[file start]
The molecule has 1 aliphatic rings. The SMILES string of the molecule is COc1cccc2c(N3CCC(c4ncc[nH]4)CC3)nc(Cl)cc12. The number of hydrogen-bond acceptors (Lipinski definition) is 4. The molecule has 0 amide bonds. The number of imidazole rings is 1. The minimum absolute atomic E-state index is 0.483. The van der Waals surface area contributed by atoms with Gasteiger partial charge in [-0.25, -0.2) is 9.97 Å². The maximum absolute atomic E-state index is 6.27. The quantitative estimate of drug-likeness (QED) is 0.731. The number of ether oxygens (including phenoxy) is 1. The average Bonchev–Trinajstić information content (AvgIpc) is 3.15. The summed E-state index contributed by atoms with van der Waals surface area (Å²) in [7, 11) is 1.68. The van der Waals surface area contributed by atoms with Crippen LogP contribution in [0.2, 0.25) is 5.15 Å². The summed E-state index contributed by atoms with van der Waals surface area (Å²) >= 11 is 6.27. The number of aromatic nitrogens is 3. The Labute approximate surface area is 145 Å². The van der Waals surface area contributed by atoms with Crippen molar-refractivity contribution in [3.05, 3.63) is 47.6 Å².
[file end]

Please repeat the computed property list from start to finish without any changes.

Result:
The molecule has 1 aliphatic rings. The SMILES string of the molecule is COc1cccc2c(N3CCC(c4ncc[nH]4)CC3)nc(Cl)cc12. The number of hydrogen-bond acceptors (Lipinski definition) is 4. The molecule has 0 amide bonds. The number of imidazole rings is 1. The minimum absolute atomic E-state index is 0.483. The van der Waals surface area contributed by atoms with Gasteiger partial charge in [-0.25, -0.2) is 9.97 Å². The maximum absolute atomic E-state index is 6.27. The quantitative estimate of drug-likeness (QED) is 0.731. The number of ether oxygens (including phenoxy) is 1. The average Bonchev–Trinajstić information content (AvgIpc) is 3.15. The summed E-state index contributed by atoms with van der Waals surface area (Å²) in [7, 11) is 1.68. The van der Waals surface area contributed by atoms with Crippen LogP contribution in [0.2, 0.25) is 5.15 Å². The summed E-state index contributed by atoms with van der Waals surface area (Å²) >= 11 is 6.27. The number of aromatic nitrogens is 3. The Labute approximate surface area is 145 Å². The van der Waals surface area contributed by atoms with Crippen molar-refractivity contribution in [3.05, 3.63) is 47.6 Å².